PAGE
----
Until China is more transparent, don’t get much more enthusiastic. Still, what can be seen is amazing. Leaving Shanghai, I rode the magnetic levitation train (no wheels or tracks) to the airport. It compresses a 45-minute drive to eight minutes. That’s progress.


How to Invest in a Natural-Gas Boom

Jupiterimages—Getty Images/Comstock Images Close-up of gas pipes and valves

A funny thing happened on the way to the green energy revolution: Fossil fuels came charging back into fashion.

Slow economic growth that tamed enthusiasm for alternative energy, plus Canada’s success pumping oil out of the sand, made the U.S. take another look below its feet. What’s there is natural gas. Lots of it.

The new economics

We’ve known for a while about huge gas deposits encased in shale. In the past five years, though, huge advances in horizontal drilling — going deep into shale, and then turning and drilling sideways — combined with hydraulic fracturing (“fracking”) have changed the economics of gas recovery.

And while the media have focused on the potential environmental impact of fracking, as the technology improves, even more gas will become accessible.

These new discoveries have driven natural-gas prices way down, to an average of $2.43 per million British thermal units in the first half of this year, from nearly $13 in June 2008.

Stephen Leeb, an energy expert and research chairman of Leeb Group, a financial newsletter publisher, expects the price to at least double over the next few years, but commodities future markets are too speculative a place to play for individual long-term investors.

Follow the pipeline

Rather, think about the beneficiaries of a gas boom: utilities that buy what is, even at double today’s price, a cheap, clean way to generate electricity (especially compared with coal); industrial users of energy; and pipeline and drilling-equipment makers.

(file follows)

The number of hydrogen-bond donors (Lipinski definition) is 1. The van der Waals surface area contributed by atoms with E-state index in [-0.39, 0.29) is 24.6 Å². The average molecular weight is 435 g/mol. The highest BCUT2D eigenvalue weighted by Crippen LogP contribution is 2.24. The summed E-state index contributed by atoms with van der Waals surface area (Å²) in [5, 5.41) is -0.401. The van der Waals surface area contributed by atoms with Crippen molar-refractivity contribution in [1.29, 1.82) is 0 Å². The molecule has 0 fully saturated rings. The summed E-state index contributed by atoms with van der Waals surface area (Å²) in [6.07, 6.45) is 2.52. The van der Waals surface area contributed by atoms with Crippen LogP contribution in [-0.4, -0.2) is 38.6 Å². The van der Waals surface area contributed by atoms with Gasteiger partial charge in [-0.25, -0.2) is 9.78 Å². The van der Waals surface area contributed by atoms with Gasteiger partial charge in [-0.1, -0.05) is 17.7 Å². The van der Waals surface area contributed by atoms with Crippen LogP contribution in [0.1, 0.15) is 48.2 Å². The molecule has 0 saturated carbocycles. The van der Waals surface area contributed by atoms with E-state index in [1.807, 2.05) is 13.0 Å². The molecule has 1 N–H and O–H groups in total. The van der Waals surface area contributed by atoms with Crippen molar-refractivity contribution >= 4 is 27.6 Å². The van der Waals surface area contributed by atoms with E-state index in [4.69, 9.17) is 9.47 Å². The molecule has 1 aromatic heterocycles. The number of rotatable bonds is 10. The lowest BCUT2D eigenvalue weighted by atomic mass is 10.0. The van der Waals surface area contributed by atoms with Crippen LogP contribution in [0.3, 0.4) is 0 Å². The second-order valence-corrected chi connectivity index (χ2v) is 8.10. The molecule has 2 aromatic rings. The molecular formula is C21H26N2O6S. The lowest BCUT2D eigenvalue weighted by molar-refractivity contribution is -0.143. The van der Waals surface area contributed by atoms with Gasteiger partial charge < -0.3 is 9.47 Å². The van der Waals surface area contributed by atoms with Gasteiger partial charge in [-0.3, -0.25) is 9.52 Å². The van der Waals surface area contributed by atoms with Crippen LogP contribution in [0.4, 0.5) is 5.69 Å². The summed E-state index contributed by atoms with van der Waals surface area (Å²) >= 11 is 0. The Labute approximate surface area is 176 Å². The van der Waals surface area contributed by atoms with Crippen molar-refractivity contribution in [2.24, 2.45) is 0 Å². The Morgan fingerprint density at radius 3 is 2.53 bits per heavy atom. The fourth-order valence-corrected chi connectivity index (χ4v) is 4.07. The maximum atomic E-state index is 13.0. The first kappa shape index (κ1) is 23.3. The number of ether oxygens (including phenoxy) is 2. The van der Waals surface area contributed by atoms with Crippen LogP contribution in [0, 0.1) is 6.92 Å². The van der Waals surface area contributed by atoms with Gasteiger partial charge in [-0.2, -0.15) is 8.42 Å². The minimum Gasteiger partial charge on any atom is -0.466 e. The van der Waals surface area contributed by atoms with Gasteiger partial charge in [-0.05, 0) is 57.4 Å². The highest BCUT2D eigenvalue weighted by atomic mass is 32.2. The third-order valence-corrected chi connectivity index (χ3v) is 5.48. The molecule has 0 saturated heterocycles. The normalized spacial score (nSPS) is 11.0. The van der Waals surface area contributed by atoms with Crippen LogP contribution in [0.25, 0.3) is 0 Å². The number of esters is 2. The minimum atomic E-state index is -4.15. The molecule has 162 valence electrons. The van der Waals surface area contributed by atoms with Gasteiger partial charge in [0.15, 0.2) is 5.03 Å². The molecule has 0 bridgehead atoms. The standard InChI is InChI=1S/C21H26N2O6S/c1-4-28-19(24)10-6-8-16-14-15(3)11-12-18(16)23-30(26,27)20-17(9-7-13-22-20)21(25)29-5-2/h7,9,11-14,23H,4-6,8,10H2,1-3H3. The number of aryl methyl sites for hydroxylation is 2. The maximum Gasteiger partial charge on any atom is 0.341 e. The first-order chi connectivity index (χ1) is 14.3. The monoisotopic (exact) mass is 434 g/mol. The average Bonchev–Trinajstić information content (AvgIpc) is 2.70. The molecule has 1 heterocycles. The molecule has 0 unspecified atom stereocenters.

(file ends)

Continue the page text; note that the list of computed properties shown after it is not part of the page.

Leeb recommends the FBR Gas Utility Index Investors Fund HENNESSY GAS UTILITY INDEX FUND GASFX 0.58% , an exchange-traded fund with a five-year annualized return of 8.7% and a 2.4% dividend yield. It adjusts holdings based on how much of a company’s business is connected to natural gas, so you’re not simply investing in energy firms that have a natural-gas play.

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Don’t let today’s low gas prices scare you, says Leeb. The fund is largely made up of distribution firms, which benefit from rising demand. “This is a conservative way to play the gas boom,” he adds. The biggest holding, Kinder-Morgan, is a pipeline firm.

Low prices are unquestionably a boon to industrial companies, though they also need a low dollar and an improved global economy to thrive. Those are big “ifs,” but optimists can modestly increase exposure to industrials via an ETF.

Jim Awad of Zephyr Management recommends Industrial Select Sector SPDR INDUSTRIAL SELECT SECTOR SPDR ETF XLI 0.04% . “It’s weighted toward aerospace, defense, and transportation,” says Awad. “If you think a renaissance in U.S. energy will make U.S. manufacturers and exporters more profitable, this is the perfect vehicle.”

XLI’s five-year annualized return is just 1.5%, owing to the 2008-09 recession; its three-year annualized return is a more energetic 20%.